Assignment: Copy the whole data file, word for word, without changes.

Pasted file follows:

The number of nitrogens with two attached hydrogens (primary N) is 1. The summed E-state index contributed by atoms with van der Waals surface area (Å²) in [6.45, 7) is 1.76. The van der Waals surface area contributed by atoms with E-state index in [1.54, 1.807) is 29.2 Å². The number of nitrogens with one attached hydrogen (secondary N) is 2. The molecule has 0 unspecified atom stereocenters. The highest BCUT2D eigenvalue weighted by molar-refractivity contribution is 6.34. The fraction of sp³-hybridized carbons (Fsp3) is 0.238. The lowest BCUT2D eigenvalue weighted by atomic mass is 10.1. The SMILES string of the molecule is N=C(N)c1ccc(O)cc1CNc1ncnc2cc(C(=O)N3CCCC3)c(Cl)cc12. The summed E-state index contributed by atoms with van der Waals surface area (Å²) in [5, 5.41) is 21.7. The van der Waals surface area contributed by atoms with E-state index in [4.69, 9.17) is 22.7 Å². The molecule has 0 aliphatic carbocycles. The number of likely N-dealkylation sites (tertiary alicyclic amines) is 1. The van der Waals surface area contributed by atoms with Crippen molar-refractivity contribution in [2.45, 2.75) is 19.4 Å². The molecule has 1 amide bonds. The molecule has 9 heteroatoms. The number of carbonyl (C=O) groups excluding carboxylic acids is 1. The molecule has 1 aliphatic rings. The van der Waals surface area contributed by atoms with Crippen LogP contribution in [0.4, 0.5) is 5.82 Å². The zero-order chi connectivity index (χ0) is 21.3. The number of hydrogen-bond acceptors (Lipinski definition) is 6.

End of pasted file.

The number of nitrogens with two attached hydrogens (primary N) is 1. The summed E-state index contributed by atoms with van der Waals surface area (Å²) in [6.45, 7) is 1.76. The van der Waals surface area contributed by atoms with E-state index in [1.54, 1.807) is 29.2 Å². The number of nitrogens with one attached hydrogen (secondary N) is 2. The molecule has 0 unspecified atom stereocenters. The highest BCUT2D eigenvalue weighted by molar-refractivity contribution is 6.34. The fraction of sp³-hybridized carbons (Fsp3) is 0.238. The lowest BCUT2D eigenvalue weighted by atomic mass is 10.1. The SMILES string of the molecule is N=C(N)c1ccc(O)cc1CNc1ncnc2cc(C(=O)N3CCCC3)c(Cl)cc12. The summed E-state index contributed by atoms with van der Waals surface area (Å²) in [5, 5.41) is 21.7. The van der Waals surface area contributed by atoms with E-state index in [4.69, 9.17) is 22.7 Å². The molecule has 0 aliphatic carbocycles. The number of likely N-dealkylation sites (tertiary alicyclic amines) is 1. The van der Waals surface area contributed by atoms with Crippen molar-refractivity contribution in [2.45, 2.75) is 19.4 Å². The molecule has 1 amide bonds. The molecule has 9 heteroatoms. The number of carbonyl (C=O) groups excluding carboxylic acids is 1. The molecule has 1 aliphatic rings. The van der Waals surface area contributed by atoms with Crippen LogP contribution in [0.4, 0.5) is 5.82 Å². The zero-order chi connectivity index (χ0) is 21.3. The number of hydrogen-bond acceptors (Lipinski definition) is 6.